Letters to the Editor

City leaders must act to eliminate food deserts

Do something about city’s food deserts

In response to “Publix signs a lease for its first store in SouthPark” (Dec. 12):

Marcia Lampert
Marcia Lampert

Now we hear that Publix will build a store within 1.5 miles of Whole Foods, Earth Fare and Harris Teeter.

Our city continues, along with the grocery store chains, to disregard the needs of our citizens who reside in the food deserts of Charlotte. Not one of these companies seems to want to help these areas.

Instead, we continue to let grocers build in heavily populated areas where grocery stores and traffic are out of control.

Can our city leaders not influence these companies and urge them to serve all of the people in Charlotte?

Marcia Lampert, Charlotte

Quit giving Tricon housing funds

In response to “Company bought hundreds of houses. Now, poor are getting ‘priced out,’ critics say” (Dec. 5):

The news of an out-of-state investment group gouging residents and upending neighborhoods is outrageous.

Once again, the most vulnerable population of our city gets pilfered while our New Gilded Age penguins run off with the cash. This is absolutely unacceptable.

It comes at a time when our City Council, instead of solving the issue through action, is willing to hand over housing trust fund dollars to private developers to solve a crisis that could be substantially worse thanks to investors like Tricon.

We need to seriously consider using the function of eminent domain to expropriate these Tricon properties with housing trust dollars. It’s time to stop playing nice with the business class and start working for Charlotteans.

Gene Debs, Charlotte

GOP’s hypocrisy on display in Bladen

Joseph Spencer
Joseph Spencer

Thank you, 9th District, for showing us the hypocrisy of the N.C. GOP’s voter fraud agenda. Its days of winning elections through voter suppression and gerrymandering are numbered. Former Marine, family man, entrepreneur, Harvard graduate Dan McCready will represent North Carolina well and has presidential timber.

Joseph Spencer, Charlotte

Be clear; Trump isn’t ‘anti-immigration’

In response to “Trump vows to shut down government if border wall unfunded” (Dec. 12):

The Observer’s front-page story about the White House meeting between President Trump, Nancy Pelosi and Chuck Schumer contained the phrase “...Trump appealing to his core anti-immigration supporters...”

Neither Trump’s supporters, nor Trump himself, is “anti-immigration.” What Trump and his supporters are against is illegal immigration.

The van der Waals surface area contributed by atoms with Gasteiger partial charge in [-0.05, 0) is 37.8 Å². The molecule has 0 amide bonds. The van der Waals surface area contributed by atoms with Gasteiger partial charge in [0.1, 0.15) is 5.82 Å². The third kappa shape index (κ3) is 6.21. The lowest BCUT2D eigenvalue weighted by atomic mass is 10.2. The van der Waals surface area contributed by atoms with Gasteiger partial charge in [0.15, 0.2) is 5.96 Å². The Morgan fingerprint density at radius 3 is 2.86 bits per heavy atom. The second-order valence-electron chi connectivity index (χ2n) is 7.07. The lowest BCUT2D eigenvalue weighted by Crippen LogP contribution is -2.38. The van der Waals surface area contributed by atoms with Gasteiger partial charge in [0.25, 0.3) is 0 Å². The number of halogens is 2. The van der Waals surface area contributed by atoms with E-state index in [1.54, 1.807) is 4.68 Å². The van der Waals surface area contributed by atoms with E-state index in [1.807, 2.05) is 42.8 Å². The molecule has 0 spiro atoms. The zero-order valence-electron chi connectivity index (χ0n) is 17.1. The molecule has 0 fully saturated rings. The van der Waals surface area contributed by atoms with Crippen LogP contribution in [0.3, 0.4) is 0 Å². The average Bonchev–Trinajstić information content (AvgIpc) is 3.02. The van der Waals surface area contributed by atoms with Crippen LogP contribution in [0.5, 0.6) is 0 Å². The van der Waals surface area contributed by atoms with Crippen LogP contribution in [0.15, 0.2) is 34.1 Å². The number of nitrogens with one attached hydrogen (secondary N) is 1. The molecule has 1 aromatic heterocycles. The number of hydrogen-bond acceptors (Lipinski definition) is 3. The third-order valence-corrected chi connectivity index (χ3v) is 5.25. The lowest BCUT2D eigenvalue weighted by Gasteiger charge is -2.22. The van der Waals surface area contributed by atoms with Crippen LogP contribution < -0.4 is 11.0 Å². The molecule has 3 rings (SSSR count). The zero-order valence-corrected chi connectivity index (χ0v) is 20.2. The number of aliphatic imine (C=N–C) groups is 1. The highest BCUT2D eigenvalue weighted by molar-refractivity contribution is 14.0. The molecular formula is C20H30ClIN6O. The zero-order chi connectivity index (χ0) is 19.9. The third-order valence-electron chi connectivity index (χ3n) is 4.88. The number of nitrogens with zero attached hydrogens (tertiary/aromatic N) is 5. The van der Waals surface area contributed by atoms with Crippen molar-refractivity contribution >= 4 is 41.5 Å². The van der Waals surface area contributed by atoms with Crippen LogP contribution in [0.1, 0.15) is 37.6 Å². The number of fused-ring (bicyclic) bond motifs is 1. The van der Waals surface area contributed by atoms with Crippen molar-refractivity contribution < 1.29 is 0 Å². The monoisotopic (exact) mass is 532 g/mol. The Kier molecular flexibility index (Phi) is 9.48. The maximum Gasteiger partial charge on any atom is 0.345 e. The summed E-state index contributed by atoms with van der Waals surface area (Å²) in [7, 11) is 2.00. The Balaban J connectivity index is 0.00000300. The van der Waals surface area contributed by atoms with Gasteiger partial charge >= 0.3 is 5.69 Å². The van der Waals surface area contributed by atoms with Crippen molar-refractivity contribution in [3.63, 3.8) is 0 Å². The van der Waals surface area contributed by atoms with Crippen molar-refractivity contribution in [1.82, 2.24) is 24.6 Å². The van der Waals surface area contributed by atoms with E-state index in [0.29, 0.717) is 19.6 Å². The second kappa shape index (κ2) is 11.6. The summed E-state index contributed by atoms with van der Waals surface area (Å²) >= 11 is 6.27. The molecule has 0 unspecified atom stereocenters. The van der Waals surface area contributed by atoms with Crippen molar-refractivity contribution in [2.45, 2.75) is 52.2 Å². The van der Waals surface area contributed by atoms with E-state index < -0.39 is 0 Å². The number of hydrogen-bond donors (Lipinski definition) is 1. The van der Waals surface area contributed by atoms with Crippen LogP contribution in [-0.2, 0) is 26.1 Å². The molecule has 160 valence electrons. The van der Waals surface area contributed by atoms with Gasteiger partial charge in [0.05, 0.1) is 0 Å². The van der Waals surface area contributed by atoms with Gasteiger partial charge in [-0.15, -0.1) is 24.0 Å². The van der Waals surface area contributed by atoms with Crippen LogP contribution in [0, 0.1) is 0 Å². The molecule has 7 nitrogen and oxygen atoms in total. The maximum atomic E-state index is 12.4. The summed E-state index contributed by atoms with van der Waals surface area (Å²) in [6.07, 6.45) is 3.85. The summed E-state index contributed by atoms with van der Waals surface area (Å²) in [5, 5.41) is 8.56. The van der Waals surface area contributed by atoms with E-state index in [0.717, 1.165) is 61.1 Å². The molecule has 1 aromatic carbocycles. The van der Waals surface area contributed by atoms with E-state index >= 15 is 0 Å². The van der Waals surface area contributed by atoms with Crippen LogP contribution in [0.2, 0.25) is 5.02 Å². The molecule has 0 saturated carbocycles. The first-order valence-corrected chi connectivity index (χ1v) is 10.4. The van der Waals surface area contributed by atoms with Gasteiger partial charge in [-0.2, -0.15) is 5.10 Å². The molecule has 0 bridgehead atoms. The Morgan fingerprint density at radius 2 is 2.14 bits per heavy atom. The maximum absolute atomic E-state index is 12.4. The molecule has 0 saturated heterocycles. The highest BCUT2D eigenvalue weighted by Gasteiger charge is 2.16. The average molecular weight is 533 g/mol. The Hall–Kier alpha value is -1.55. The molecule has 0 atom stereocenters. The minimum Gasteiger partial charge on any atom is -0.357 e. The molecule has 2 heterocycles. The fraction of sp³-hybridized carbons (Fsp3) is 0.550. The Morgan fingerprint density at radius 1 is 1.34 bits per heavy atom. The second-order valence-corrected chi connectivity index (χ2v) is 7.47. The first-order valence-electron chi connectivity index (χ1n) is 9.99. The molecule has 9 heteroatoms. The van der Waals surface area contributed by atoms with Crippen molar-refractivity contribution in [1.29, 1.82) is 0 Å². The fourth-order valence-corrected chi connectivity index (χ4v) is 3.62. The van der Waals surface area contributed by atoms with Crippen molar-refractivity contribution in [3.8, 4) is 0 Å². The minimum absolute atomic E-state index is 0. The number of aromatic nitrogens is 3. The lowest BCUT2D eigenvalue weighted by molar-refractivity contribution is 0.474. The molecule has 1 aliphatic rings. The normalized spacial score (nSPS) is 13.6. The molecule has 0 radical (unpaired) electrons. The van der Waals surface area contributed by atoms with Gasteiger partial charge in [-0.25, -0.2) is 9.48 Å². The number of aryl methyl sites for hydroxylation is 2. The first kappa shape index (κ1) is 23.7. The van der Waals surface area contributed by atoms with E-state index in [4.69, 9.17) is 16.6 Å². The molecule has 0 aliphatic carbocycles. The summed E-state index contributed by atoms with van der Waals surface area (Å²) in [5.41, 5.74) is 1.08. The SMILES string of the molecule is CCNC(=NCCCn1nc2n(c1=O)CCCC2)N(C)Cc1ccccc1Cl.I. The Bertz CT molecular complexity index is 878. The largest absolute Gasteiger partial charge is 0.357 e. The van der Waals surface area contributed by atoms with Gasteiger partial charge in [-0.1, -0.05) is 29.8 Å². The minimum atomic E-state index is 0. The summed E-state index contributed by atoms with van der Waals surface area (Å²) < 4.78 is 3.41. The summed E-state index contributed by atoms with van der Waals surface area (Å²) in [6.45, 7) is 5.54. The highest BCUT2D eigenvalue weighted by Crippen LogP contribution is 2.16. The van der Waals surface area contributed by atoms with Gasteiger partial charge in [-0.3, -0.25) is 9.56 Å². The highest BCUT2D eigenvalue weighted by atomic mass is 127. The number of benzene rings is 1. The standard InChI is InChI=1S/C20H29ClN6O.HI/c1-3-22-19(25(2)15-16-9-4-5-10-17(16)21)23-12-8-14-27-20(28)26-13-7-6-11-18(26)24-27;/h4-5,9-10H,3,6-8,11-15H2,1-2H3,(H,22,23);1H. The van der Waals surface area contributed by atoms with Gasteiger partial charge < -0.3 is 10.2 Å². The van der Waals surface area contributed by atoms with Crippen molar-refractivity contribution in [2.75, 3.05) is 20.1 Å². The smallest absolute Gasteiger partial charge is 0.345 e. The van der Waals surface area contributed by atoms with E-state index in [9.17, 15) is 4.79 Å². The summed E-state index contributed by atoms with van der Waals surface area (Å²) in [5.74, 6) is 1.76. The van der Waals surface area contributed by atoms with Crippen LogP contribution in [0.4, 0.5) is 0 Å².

Peter McLean, Rock Hill

Obama was right about Trump

I keep hearing President Obama’s words, spoken during the 2016 election, ringing in my ears: Donald J. Trump is “uniquely unqualified” to be president of the United States.

Sally Gamble, Charlotte

Watch what you’re saying about Tillerson

Pat Hopkins
Patrick Hopkins

In response to “ ‘Dumb’ and ‘lazy’ - Trump lashes back at Tillerson criticism” (Dec. 7):

Psychologists tell us that faults we believe exist, and criticize, in others are often manifest in ourselves. A person should be careful about accusing another of being as “dumb as a rock” and “lazy as hell.”

Patrick Hopkins, Charlotte

Treat scooters like city did skateboards

In response to “Charlotte’s dangerous paralysis on scooters” (Dec. 11 Editorial) and related articles:

Skateboarding in uptown Charlotte was outlawed or looked down on for safety concerns. How much safer is it with those scooters whizzing by on the sidewalks and streets? Guess I’ve overlooked that they are so cute.

Bill Lane, Polkville

A mother’s take on teenage boys

In response to “Even teenagers must pay for taking a life” (Dec. 10 Forum):

Shannon Jefferson
Shannon Jefferson

I may have once agreed with Forum writer Frank Harrington’s views on justice – until my sons reached adolescence.

I refer to my kids as “man-children.” While grown in stature, their thought processes are not fully developed. Moment by moment, their brains can vacillate between mature insights to poor decisions that defy all logic and reason.

It’s not that teens want to inflict damage, don’t value rules, or don’t care about consequences. They are simply incapable of factoring all those things into their split-second moment of decision making.

I mourn the murdered child and his family. I also mourn a scared, jailed boy who will be crucified by a system that cannot acknowledge the differences between an adult brain and that of a child.

Shannon Jefferson, Charlotte

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